Fully Committed-Ross Valley Players

Fully Committed - a prizewinning play by Becky Mode

Fully Committed is presented by the Ross Valley Players (Ross, California), and they are now in their 78th Season. The group has been known to offer a wide array of plays superbly performed in authentic settings and in a non-plastic theater (The Barn Theater) which provides for hightened ambience. This play has only one character and the play represents one of the most extraordinary feats a single actor can undertake with respect to performing, timing, and changing of 39 characters who have strikingly different personalities and cultural backgrounds. And we have all come across and can all identify with these characters. In the end we get a heartwarming feeing and it reminds us of what we’ve all gone through in life at some time or another. The play is about an aspiring actor reluctantly supporting himself by working in a trendy restaurant in New York's upper east side having to take constant phone call reservations (as well as dealing with calls to and from the chef, other workers, his father, brother, and competitive friend). This is not just a hilarious play-it is also a crafted study of a very unselfish, caring and accommodating person who is confronted with an array of so many different personalities, cultures and needs of other people. It is actually a universal play which is based on the psychology of humanity in all its forms grabbing the audience with sparkling humor and compassion. Directed by Argo Thompson who no doubt gives the actor the room and license to be creative, is apparent in the two different actors alternating in performances of the play. Fully Committed a one-man play that you crave to see interpreted many times with different actors. I am still in awe of how an actor can portray so many different characters and continually be able to resort back to his own base character. Both Dan Saski and Justin Scheuer are seasoned actors and they give strikingly different but engrossing renditions of Sam in the play. Dan gives a more direct and polished performance of Sam but don’t let that make you think that Justin’s rendition is poorer—with Justin we identify that Sam is quite real and as a result you see his frailty and human shortcomings blossom with greater latitude. It is interesting to note that although the characters are the same, many of the cultures and accents are different when played by the different actors. Dan is more consistent in his delivery but Justin renders more hilarious episodes with his own character as well as with the others. In any event, both renditions are well worth seeing and the uninterrupted 90 minutes goes by very fast and surprisingly even faster the second time around when Justin plays the role of Sam. It should be noted that this one man show is pulled off so eloquently because of the meticulous assistance of the sound (with precisely timed phone rings) and light operators (creating just the right changes of colors) Rusty Taylor and Megan O’Hefferman.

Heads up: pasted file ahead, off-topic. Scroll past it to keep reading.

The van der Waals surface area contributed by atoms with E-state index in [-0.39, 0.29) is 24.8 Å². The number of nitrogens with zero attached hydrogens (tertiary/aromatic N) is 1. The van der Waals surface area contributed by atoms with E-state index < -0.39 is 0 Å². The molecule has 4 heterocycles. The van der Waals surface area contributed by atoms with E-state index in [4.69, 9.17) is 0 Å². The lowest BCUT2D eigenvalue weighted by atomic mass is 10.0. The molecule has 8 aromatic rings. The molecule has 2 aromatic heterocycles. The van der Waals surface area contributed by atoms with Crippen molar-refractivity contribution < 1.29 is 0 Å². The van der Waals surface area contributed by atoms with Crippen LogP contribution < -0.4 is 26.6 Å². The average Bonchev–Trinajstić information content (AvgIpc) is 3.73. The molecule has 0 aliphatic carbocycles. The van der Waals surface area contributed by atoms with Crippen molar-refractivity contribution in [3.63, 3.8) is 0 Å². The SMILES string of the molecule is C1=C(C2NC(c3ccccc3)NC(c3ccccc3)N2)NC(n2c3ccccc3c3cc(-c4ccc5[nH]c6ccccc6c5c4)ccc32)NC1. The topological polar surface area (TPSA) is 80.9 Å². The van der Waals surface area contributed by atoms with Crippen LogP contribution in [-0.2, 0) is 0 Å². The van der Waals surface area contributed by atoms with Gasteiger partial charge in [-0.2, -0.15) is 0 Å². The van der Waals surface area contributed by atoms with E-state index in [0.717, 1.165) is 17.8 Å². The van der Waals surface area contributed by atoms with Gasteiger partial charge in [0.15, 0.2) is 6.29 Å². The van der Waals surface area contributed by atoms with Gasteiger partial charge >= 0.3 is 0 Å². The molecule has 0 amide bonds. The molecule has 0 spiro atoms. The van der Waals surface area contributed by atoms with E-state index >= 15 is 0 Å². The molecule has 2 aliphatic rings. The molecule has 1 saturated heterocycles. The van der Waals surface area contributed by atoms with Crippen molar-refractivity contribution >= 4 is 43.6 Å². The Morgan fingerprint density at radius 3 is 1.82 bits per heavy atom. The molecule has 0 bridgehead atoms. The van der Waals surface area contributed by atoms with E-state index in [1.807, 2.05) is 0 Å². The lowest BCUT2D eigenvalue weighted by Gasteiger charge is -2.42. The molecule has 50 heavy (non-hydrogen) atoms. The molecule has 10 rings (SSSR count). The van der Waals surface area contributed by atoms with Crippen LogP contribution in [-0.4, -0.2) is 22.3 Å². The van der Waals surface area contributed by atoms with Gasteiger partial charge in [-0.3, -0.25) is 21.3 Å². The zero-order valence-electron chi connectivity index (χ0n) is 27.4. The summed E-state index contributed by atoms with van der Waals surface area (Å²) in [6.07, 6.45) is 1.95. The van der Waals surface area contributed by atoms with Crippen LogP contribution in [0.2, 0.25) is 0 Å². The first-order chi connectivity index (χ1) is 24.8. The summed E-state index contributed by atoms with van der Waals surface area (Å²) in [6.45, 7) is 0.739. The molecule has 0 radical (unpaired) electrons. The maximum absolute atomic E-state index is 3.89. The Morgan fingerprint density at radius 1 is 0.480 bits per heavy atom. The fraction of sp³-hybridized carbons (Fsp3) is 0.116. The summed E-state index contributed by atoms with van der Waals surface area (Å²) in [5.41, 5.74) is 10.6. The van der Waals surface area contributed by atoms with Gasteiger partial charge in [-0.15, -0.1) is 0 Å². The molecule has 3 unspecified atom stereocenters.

In short this is a one-man play requiring a tremendous amount of talent and actor timing and it is executed by both actors with engrossing and eloquent performances.
The next performances with Dan are from 8/9-812 and 8/16-8/19
and with Justin from 8/2-8/5. Try to catch both performances and you will be in for a real treat!

Visit www.rossvalleyplayers.com for more details, schedule and location or call 415-456-9555.
Sunday, July 29, 2007